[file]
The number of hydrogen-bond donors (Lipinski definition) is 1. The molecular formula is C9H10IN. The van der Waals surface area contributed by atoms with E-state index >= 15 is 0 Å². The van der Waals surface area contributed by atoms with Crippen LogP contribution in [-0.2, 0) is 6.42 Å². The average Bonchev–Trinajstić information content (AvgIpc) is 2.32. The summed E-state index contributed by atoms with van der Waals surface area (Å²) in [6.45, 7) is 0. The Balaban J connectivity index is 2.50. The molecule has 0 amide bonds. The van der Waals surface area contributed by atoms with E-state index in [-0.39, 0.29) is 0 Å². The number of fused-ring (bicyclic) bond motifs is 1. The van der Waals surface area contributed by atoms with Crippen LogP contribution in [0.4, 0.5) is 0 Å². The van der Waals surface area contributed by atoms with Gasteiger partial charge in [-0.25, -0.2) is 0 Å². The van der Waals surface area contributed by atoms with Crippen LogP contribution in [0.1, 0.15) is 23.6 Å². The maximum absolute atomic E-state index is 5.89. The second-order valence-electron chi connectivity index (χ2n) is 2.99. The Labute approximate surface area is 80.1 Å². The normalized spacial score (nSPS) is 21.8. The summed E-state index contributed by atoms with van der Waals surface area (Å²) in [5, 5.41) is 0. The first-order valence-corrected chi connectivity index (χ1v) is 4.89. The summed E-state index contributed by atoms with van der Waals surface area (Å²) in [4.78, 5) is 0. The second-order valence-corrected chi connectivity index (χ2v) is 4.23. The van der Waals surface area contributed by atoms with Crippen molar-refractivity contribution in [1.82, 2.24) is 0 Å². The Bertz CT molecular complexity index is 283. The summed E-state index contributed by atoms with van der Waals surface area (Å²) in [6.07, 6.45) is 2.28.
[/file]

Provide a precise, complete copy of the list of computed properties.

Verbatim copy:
The number of hydrogen-bond donors (Lipinski definition) is 1. The molecular formula is C9H10IN. The van der Waals surface area contributed by atoms with E-state index >= 15 is 0 Å². The van der Waals surface area contributed by atoms with Crippen LogP contribution in [-0.2, 0) is 6.42 Å². The average Bonchev–Trinajstić information content (AvgIpc) is 2.32. The summed E-state index contributed by atoms with van der Waals surface area (Å²) in [6.45, 7) is 0. The Balaban J connectivity index is 2.50. The molecule has 0 amide bonds. The van der Waals surface area contributed by atoms with E-state index in [-0.39, 0.29) is 0 Å². The number of fused-ring (bicyclic) bond motifs is 1. The van der Waals surface area contributed by atoms with Crippen LogP contribution in [0.4, 0.5) is 0 Å². The van der Waals surface area contributed by atoms with Gasteiger partial charge in [-0.25, -0.2) is 0 Å². The van der Waals surface area contributed by atoms with Crippen LogP contribution in [0.1, 0.15) is 23.6 Å². The maximum absolute atomic E-state index is 5.89. The second-order valence-electron chi connectivity index (χ2n) is 2.99. The Labute approximate surface area is 80.1 Å². The normalized spacial score (nSPS) is 21.8. The summed E-state index contributed by atoms with van der Waals surface area (Å²) in [5, 5.41) is 0. The first-order valence-corrected chi connectivity index (χ1v) is 4.89. The summed E-state index contributed by atoms with van der Waals surface area (Å²) in [4.78, 5) is 0. The second-order valence-corrected chi connectivity index (χ2v) is 4.23. The van der Waals surface area contributed by atoms with Crippen molar-refractivity contribution in [1.82, 2.24) is 0 Å². The Bertz CT molecular complexity index is 283. The summed E-state index contributed by atoms with van der Waals surface area (Å²) in [6.07, 6.45) is 2.28.